Google announced on Thursday that its Internet-linked eyewear Glass is breaking free of the lab and moving closer to market.
“As we look to the road ahead, we realize that we’ve outgrown the lab and so we’re officially graduating from Google X to be our own team,” the Glass post said.
“We’re thrilled to be moving even more from concept to reality.” Instead of being part of the Google X lab working on innovations such as self-driving cars, the Glass team will become a separate unit answering to Tony Fadell, co-founder of Nest. Google bought the smart thermostat maker early last year in a multi-billion-dollar deal and brought the former Apple executive on board in the process.
Explorer program end
The technology titan is ending an “explorer” program that let people interested in experimenting with Glass buy eyewear for $1,500 each. “Glass was in its infancy, and you took those very first steps and taught us how to walk,” the team said of its “explorer” clients in a post on the Google+ social network. “Well, we still have some work to do, but now we’re ready to put on our big kid shoes and learn how to run.” The last day to buy Glass as part of the Explorer program will be Monday and Google did not indicate when a general consumer version of the eyewear might debut. Glass — hotly anticipated by some, mocked by others — became available in the United States in early last year to anyone with $1,500 to spare and a desire to become an “explorer.” The Glass test, or beta, program was later expanded to Britain. Google has joined forces with the frame giant behind Ray-Ban and other high-end brands to create and sell Glass eyewear in the United States.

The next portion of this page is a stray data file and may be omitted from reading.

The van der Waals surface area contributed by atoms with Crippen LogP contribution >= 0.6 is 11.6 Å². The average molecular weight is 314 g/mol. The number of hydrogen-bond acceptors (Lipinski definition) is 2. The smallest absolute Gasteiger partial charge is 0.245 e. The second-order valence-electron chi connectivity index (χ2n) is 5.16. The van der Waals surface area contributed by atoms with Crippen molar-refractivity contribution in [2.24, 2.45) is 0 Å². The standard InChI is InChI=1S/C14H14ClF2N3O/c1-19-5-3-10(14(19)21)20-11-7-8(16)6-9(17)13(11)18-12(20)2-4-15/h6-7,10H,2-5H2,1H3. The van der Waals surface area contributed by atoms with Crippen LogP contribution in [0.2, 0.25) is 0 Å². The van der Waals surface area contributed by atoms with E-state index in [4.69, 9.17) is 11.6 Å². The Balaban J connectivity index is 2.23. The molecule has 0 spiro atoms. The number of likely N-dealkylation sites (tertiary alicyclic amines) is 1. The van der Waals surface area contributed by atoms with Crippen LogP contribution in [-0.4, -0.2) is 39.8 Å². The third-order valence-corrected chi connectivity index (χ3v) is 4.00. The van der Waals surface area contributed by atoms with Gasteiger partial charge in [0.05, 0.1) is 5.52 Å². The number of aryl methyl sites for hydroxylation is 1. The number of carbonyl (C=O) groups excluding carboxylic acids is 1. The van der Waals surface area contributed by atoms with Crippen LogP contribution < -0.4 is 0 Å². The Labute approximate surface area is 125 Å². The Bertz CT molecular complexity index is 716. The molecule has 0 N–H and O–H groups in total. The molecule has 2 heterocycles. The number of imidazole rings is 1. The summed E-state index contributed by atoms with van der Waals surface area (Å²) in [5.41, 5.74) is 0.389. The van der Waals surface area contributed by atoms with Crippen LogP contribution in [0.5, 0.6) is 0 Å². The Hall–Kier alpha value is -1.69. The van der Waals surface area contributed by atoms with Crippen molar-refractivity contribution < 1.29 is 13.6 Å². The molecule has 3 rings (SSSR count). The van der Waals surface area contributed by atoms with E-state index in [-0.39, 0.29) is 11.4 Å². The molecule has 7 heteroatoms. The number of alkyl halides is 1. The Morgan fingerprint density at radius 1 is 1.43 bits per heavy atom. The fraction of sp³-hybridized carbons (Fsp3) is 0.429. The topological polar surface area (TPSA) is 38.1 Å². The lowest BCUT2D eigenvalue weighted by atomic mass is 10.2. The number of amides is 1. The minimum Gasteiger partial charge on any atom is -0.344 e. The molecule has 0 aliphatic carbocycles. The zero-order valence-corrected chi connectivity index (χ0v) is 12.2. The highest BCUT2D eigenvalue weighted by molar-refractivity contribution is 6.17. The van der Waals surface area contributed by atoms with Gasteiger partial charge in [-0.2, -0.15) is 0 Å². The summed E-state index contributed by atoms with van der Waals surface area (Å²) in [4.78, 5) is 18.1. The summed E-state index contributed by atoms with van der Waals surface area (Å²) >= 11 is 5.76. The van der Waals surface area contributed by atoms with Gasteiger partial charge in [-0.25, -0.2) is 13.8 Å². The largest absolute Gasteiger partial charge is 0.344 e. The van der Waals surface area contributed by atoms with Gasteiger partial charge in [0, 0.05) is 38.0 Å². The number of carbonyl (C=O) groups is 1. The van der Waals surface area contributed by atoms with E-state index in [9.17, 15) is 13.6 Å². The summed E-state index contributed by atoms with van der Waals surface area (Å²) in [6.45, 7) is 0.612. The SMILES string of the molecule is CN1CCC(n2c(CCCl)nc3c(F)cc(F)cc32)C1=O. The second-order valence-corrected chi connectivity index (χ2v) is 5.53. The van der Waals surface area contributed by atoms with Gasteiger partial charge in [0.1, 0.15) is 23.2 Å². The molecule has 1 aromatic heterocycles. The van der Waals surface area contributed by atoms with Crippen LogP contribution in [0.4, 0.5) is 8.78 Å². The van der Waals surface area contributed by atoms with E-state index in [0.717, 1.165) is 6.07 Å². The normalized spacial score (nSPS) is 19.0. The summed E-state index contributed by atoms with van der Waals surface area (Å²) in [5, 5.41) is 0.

A partnership with Luxottica was portrayed as Google’s “biggest step yet into the emerging smart eyewear market.” Luxottica brands include Oakley, Alain Mikli, Ray-Ban and Vogue-Eyewear. The first smart glasses by Luxottica for Google Glass will go on sale this year, the Italian eyewear group has forecast. Google has been working to burnish the image of Glass, which has triggered concerns about privacy since the devices are capable of capturing pictures and video. During the Explorer testing phase, developers are creating apps for Google Glass, which can range from getting weather reports to sharing videos to playing games. Glass connects to the Internet using Wi-Fi hot spots or, more typically, by being wirelessly tethered to mobile phones. Pictures or video may be shared through the Google+ social network. –AFP